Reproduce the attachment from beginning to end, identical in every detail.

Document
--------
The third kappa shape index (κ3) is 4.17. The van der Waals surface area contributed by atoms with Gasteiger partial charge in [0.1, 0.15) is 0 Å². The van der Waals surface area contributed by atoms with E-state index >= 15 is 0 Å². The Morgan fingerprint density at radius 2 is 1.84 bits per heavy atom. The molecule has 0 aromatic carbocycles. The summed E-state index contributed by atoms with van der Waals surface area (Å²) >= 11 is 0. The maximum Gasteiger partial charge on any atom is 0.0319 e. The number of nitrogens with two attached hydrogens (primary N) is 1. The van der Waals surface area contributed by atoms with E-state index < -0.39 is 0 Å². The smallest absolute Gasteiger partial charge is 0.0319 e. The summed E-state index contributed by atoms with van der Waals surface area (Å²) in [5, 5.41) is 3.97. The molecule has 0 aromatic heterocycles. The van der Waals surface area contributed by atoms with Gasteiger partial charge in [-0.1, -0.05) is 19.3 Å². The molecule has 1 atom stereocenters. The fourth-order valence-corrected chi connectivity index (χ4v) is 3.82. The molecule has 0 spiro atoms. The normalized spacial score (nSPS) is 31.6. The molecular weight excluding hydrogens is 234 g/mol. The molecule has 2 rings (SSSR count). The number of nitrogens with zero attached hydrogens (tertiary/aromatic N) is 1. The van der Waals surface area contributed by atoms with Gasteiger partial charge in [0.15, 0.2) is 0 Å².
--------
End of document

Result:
The third kappa shape index (κ3) is 4.17. The van der Waals surface area contributed by atoms with Gasteiger partial charge in [0.1, 0.15) is 0 Å². The van der Waals surface area contributed by atoms with E-state index >= 15 is 0 Å². The Morgan fingerprint density at radius 2 is 1.84 bits per heavy atom. The molecule has 0 aromatic carbocycles. The summed E-state index contributed by atoms with van der Waals surface area (Å²) >= 11 is 0. The maximum Gasteiger partial charge on any atom is 0.0319 e. The number of nitrogens with two attached hydrogens (primary N) is 1. The van der Waals surface area contributed by atoms with E-state index < -0.39 is 0 Å². The smallest absolute Gasteiger partial charge is 0.0319 e. The summed E-state index contributed by atoms with van der Waals surface area (Å²) in [5, 5.41) is 3.97. The molecule has 0 aromatic heterocycles. The van der Waals surface area contributed by atoms with Gasteiger partial charge in [-0.1, -0.05) is 19.3 Å². The molecule has 1 atom stereocenters. The fourth-order valence-corrected chi connectivity index (χ4v) is 3.82. The molecule has 0 spiro atoms. The normalized spacial score (nSPS) is 31.6. The molecular weight excluding hydrogens is 234 g/mol. The molecule has 2 rings (SSSR count). The number of nitrogens with zero attached hydrogens (tertiary/aromatic N) is 1. The van der Waals surface area contributed by atoms with Gasteiger partial charge in [0.15, 0.2) is 0 Å².